Author Archives: Grayson

Looking back to a post we made in 2009 on Kraft’s mission to sell Oreos in China, we’ve seen some major progress, according to this recent NPR story. In fact, The Oreo has become the best-selling cookie in China.

Kraft initially responded to Chinese taste buds by reducing sugar content in the cookies. For the masses, it was too sweet. They took further steps by looking at other flavors the market craved, resulting in Oreos with green-tea and mango flavored filling. They also changed the shape to resemble a rolled wafer, much easier to eat in the traditional Oreo fashion for a country that isn’t accustomed to “dunking” their cookies in (soy) milk. The imprint Americans have for eating Oreos (“Twist, Lick, Dunk”) doesn’t exist in China. To address this, “Oreo launched a series of TV ads where cute children demonstrate to their parents and other adults how to eat an Oreo cookie in the American style,” says the NPR story, effectively teaching children and adults at the same time.

Lorna Davis, head of the global biscuit division at Kraft, told NPR what she learned:

Any foreign company that comes to China and says, ‘There’s 1 1/2 billion people here, goody goody, and I only need 1 percent of that’ … [is] going to get into trouble. You have to understand how the consumer operates at a really detailed level.

Culture encompasses all the detail to which Davis refers. Culture informs the preferences we develop at a young age, which influences our behaviors for life.

What other foods have you seen undergo this kind of cultural transformation as it migrates from country to country?

RW3 CultureWizard

Your China Blog, which covers intercultural issues in China, posted on Chinese women’s expectations of dating, serious relationships and marriage.

Several young men in China told us that the girls they courted would, before even agreeing to a date, inquire about their means and intentions of purchasing a flat.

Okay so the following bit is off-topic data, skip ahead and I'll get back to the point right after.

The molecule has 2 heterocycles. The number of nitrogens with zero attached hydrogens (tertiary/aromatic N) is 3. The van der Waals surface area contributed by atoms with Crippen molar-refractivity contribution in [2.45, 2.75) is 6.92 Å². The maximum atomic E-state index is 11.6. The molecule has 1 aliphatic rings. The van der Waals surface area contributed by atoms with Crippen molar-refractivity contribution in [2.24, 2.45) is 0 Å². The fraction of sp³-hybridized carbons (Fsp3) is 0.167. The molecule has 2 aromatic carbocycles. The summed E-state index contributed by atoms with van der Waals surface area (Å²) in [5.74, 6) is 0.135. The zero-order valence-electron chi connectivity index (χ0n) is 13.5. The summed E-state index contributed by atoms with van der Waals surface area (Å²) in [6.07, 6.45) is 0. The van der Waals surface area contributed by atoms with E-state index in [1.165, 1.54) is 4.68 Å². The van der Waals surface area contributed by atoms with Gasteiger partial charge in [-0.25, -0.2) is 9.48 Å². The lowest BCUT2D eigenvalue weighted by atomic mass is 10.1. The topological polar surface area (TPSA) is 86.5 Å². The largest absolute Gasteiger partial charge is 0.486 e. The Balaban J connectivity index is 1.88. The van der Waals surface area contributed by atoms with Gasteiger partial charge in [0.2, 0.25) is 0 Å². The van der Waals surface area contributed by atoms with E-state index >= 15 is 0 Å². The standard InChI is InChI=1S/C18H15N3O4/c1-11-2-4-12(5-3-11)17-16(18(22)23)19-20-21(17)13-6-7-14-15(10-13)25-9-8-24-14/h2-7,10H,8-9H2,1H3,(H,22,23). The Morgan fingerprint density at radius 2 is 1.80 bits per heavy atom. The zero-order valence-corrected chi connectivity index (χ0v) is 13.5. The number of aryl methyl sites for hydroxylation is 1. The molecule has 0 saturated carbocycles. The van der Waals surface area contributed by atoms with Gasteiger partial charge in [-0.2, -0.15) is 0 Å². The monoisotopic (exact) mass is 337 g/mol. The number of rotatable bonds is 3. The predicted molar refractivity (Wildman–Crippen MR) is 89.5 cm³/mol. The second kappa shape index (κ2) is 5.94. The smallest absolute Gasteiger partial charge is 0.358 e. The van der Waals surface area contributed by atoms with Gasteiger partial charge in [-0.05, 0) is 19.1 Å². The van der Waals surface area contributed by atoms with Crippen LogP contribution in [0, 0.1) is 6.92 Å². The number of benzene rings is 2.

According to the blog, many young women agreed that this form of stability, directly connected to the purchase of an apartment or house, was a critical prerequisite to considering a relationship. Chinese culture is founded on a strong motivation to maintain harmony and stability, and housing is a key ingredient. Of course, there are a few responses that were unconventionally missing the expectation of a flat, alluding to a cultural shift as China emerges as the second largest economy in the world.

Conversely, the typical European response is that love, loyalty and a strong personal connection are the most important requirements for starting a relationship. According to the respondents, there are no financial commitments required. Of course, these values come from the resource rich environment in which European culture has evolved. Chinese culture has been informed by a more challenging environment, where housing is not taken for granted, thus leading to a discussion about the different trajectories of each region’s economic histories and their influence on culture.

Watch the video below from Your China Blog. What strikes you as uniquely cultural about the individual responses?


RW3 CultureWizard

According to the New York Times, Nestle is establishing a research center in India to develop products in tune with Indian taste buds and preferences.

Nestlé already caters to India’s love of spice by making Thrillin Curry two-minute noodles and a Sweet Chilli Sauce that it packages like ketchup…The research center will be predominantly staffed by Indians, and will develop products relying on Indian cuisine, traditional ingredients and spices.

Below: Nestle’s Maggi Masala-ae-Magic: “The first ever fortified taste enhancer that can be used across different cuisines in India. It is not a simple masala, but is unique in that it efficiently enhances the taste inherent in the food ingredients already present.”

What a culturally astute way to develop consumer products! How well do you think Nestle sets an example for other companies to follow? How else can global business be supported through intercultural learning?


RW3 CultureWizard

The Harvard Business Review interviewed Mansour Javidan, dean of research at the Thunderbird School of Global Management, who also wrote an article for the same publication called “Managing Yourself: Making it Overseas.”